Mussels eat by filtering bacteria, protozoans, algae, and other organic matter out of the water. They draw water into their body through their incurrent siphon, remove food and oxygen with their gills, and then expel the filtered water through their excurrent siphon. Food particles are carried to the mussel's mouth by tiny hairlike cilia located on the gills. Waste is expelled through the excurrent siphon (Sietman 2003).

Mussels have a complex and distinctive reproductive cycle. Males release sperm into the water, which are drawn in by females through their incurrent siphon. Fertilized eggs are brooded in the female's gills, where they develop into tiny larvae called glochidia. The Purple Wartyback has been described by Haggerty et al. (1995) as tachytictic, or a short-term brooder, with females having larvae present in their outer gills between May and late August. Once the glochidia are expelled from the female's gills, they attach to fish gills or fins by clamping onto them with their valves. The glochidia live as parasites on the host fish until they develop into juvenile mussels, at which point they detach from the fish and fall to the streambed as free-living mussels. The channel catfish (Ictalurus punctatus), yellow bullhead (Ameiurus natalis), flathead catfish (Pylodictis olivaris), and black bullhead (A. melas) have been reported as suitable fish hosts for the glochidia of the Purple Wartyback (Hove 1997; Hove et al. 1997).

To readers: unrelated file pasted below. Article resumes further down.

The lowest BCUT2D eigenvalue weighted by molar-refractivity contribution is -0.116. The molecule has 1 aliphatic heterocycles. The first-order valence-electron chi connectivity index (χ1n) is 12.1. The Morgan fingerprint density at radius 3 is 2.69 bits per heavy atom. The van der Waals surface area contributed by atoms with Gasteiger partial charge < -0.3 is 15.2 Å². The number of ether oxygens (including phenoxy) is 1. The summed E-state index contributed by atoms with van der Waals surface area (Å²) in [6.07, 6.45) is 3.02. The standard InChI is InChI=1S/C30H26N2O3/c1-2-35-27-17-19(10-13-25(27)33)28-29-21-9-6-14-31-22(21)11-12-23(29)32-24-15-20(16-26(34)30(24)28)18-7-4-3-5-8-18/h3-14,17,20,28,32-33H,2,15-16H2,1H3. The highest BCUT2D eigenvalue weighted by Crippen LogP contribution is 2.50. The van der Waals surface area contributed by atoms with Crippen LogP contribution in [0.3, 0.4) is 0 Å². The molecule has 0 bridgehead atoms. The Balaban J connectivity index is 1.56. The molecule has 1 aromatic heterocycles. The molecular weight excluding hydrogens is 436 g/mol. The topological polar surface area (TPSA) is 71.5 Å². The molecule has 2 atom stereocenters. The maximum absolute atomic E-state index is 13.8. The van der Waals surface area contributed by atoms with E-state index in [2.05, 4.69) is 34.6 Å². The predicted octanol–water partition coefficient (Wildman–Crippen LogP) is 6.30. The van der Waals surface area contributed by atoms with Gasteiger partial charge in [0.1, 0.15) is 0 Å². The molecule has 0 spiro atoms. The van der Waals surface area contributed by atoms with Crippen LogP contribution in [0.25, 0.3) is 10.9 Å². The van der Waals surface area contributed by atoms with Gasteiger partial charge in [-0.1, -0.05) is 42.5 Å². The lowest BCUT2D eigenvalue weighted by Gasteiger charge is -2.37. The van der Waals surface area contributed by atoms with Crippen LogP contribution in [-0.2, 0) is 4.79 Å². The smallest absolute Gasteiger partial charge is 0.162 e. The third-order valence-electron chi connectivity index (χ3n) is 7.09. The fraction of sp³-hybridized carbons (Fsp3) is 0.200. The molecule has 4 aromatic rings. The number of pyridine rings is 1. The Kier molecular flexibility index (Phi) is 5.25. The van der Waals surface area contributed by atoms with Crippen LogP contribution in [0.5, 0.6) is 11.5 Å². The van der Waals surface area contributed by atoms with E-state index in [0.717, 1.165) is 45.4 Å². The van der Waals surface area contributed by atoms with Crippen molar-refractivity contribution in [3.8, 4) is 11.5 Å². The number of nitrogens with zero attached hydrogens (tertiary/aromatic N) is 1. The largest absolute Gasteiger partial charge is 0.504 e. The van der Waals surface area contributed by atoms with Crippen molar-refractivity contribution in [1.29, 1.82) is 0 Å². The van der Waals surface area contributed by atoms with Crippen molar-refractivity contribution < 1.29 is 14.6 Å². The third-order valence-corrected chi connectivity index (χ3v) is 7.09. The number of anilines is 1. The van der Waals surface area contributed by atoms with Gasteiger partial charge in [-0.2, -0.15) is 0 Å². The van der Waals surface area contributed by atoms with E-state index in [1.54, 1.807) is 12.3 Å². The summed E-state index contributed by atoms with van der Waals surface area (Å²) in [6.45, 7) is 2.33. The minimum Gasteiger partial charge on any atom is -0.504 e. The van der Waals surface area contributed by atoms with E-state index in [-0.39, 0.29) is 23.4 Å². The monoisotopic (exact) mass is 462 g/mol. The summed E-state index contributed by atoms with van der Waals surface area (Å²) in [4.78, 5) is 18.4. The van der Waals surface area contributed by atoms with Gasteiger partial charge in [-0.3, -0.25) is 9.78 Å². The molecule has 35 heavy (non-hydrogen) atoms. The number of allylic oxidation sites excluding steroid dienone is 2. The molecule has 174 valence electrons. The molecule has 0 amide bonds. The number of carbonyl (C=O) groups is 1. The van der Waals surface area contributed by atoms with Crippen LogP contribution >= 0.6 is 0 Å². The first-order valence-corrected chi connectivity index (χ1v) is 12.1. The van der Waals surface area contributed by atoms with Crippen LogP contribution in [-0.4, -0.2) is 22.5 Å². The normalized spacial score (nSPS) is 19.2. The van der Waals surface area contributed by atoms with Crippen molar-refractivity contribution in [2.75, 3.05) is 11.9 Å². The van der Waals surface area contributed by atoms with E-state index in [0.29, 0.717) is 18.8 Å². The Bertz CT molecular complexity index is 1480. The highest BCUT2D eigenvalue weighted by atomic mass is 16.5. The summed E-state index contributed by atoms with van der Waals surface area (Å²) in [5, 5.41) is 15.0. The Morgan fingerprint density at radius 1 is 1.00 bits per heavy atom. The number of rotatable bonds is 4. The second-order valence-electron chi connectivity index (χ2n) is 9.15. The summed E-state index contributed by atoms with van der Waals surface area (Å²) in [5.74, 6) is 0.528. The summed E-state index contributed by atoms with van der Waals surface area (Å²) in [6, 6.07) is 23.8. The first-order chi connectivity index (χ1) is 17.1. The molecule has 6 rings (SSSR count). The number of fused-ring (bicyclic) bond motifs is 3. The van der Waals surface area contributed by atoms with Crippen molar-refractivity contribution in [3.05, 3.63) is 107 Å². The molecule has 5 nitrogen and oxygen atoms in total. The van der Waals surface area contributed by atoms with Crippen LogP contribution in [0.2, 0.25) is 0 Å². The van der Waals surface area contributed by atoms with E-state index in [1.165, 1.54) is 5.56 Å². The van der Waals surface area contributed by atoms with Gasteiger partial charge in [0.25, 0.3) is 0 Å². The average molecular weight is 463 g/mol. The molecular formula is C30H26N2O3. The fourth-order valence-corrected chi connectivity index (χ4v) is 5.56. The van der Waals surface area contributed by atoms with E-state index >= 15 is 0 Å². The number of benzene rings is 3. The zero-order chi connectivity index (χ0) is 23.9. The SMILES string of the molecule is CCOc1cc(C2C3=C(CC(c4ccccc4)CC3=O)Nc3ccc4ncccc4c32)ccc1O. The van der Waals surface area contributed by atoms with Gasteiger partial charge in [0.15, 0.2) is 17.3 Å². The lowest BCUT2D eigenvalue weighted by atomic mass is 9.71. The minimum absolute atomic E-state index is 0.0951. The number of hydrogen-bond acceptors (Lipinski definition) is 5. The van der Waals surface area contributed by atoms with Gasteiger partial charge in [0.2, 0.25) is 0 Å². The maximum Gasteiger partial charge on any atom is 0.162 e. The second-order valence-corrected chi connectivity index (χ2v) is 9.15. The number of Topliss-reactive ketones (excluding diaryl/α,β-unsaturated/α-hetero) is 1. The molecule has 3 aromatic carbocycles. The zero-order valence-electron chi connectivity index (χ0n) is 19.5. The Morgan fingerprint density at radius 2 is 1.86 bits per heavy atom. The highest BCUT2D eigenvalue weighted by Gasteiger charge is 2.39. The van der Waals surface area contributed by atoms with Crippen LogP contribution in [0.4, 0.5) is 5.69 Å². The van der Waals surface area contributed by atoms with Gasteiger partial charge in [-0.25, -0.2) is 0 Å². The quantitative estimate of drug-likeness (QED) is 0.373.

Conservation / Management

The viability of remaining Purple Wartyback populations is jeopardized by the continuing decline in habitat conditions on the Mississippi associated with its management as a navigation canal, and with non-point and point source water and sediment pollution. Dams, channelization, and dredging increase siltation, physically alter habitat conditions, and block the movement of fish hosts. The Purple Wartyback is also being impacted by the infestation of non-native zebra mussels (Dreissena polymorpha) in the Mississippi River and its tributaries. Zebra mussels can attach themselves in large numbers to the shells of native mussels, eventually causing death by suffocation. If the effects of these factors cannot be mitigated, the Purple Wartyback may become endangered in the future.

  Conservation Efforts in Minnesota

A 10-year statewide mussel survey initiated by the Minnesota DNR in 1999 resulted in a better understanding of the Purple Wartyback's ecology and current status in Minnesota.


Bernard E. Sietman (MNDNR), 2018